Liver disease has now surpassed AIDS-defining illnesses as a major cause of morbidity and mortality in several HIV-positive cohorts [12
]. Thus, there is a growing need to assess liver disease in this population. Nonetheless, liver biopsies are generally not indicated in patients with HIV/AIDS, because biopsies rarely provide information that influences HIV therapy, and they are not recommended for routine evaluation of abnormal hepatic function test results in the absence of viral hepatitis. Thus, it has been somewhat difficult to directly assess the effects of HIV infection on the liver. HIV infection is associated with a number of hepatic and biliary tract disorders, hepatomegaly, hepatic steatosis, and elevated serum liver enzyme levels [14
]. Even HIV-positive patients with no evidence of viral hepatitis co-infection exhibit mild-to-moderate increases in liver enzyme levels [18
]. These findings are not unexpected, given that several lines of evidence suggest that HIV may directly interact with multiple liver cell types in vivo (reviewed in [20
]). For instance, HIV RNA and proviral DNA have been detected in liver biopsy specimens from persons with HIV infection [21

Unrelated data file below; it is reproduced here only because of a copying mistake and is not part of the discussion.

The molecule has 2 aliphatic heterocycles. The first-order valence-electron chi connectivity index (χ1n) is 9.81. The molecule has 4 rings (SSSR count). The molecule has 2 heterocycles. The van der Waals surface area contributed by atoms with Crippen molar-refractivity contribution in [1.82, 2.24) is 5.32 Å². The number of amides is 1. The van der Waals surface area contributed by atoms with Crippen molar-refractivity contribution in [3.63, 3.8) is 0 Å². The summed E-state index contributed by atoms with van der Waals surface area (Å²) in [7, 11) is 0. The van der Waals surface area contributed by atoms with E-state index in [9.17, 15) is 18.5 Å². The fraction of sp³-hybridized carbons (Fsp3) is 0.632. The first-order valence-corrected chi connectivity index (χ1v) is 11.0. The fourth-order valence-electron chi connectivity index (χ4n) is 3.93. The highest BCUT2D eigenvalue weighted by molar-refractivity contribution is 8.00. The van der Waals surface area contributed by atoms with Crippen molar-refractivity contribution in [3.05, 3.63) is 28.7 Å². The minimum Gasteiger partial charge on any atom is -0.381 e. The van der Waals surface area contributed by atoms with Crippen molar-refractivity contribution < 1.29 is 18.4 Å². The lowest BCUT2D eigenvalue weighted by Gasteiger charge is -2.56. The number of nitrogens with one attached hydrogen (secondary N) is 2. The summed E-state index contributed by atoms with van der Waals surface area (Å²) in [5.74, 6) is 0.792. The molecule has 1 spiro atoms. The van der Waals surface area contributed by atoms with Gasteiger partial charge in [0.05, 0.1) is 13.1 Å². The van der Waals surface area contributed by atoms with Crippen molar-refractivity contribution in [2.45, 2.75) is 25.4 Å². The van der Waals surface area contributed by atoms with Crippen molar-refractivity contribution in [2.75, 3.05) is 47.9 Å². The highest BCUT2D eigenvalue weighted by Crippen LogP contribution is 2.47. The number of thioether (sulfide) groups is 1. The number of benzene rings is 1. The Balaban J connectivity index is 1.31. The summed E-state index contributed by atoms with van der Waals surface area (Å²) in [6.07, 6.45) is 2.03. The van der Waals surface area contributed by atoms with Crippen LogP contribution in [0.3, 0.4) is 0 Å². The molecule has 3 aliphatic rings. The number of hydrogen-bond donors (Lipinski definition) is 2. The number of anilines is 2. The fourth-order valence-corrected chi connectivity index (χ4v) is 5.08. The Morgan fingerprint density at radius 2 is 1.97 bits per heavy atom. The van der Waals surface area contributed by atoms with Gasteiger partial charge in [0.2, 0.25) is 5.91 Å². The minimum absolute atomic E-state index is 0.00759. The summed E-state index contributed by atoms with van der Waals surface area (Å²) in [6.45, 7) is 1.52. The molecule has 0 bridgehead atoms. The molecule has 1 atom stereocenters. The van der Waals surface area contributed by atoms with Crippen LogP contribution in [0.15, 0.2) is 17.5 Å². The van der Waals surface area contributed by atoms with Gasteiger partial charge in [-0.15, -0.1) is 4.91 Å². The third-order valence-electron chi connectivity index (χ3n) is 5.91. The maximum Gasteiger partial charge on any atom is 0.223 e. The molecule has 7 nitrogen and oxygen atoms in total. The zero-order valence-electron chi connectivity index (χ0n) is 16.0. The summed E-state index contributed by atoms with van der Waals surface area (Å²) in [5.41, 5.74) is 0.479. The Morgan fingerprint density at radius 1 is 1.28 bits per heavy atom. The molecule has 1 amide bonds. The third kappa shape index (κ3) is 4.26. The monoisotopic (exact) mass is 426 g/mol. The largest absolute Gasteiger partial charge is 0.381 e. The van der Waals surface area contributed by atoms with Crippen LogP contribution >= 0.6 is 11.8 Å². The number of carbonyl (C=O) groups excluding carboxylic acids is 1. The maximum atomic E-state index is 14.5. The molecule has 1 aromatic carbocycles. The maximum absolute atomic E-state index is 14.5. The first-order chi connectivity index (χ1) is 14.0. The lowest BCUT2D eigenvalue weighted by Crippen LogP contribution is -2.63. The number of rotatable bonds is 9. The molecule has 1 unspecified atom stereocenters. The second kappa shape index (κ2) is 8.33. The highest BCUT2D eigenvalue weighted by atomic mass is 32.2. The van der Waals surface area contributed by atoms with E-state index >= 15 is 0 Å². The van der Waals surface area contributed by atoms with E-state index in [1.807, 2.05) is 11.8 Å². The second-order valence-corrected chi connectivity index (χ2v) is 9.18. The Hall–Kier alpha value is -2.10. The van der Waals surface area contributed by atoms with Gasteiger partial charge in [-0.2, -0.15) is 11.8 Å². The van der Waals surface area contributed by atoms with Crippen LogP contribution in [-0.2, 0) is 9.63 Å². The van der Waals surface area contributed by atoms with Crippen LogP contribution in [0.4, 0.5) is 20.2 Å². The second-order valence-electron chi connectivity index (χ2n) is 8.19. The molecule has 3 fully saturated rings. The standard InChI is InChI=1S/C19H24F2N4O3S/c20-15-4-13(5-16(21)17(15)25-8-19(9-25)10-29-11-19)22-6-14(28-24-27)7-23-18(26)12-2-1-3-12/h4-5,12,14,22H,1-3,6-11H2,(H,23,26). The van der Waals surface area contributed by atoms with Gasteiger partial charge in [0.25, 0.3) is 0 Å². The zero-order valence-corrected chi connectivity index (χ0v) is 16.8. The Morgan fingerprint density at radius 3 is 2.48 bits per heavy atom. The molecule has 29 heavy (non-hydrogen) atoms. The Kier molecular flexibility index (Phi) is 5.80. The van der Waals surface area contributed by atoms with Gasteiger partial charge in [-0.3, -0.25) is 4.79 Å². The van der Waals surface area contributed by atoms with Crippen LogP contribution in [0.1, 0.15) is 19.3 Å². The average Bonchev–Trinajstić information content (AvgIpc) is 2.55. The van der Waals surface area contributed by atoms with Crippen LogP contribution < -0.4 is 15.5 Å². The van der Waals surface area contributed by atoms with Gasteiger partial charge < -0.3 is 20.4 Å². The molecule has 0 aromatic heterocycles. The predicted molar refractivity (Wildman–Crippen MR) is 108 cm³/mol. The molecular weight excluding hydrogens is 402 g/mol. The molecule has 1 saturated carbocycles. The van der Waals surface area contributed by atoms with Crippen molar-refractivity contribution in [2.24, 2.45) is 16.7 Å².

], and subsequent studies have demonstrated HIV p24 protein and HIV RNA in Kupffer cells, inflammatory mononuclear cells, sinusoidal cells, and hepatocytes [21
]. Moreover, expression of HIV entry receptors has been demonstrated in hepatocytes [26
]. We [31
] and others [27
] have demonstrated HIV infection of hepatocyte-derived cell lines, as well as primary hepatocytes in vitro. However, the precise mechanisms by which HIV infects and replicates within hepatocytes have not been elucidated. Thus, the effects of soluble HIV proteins and HIV infection on hepatocyte cell function and HCV replication are clearly areas of research that merit additional investigation.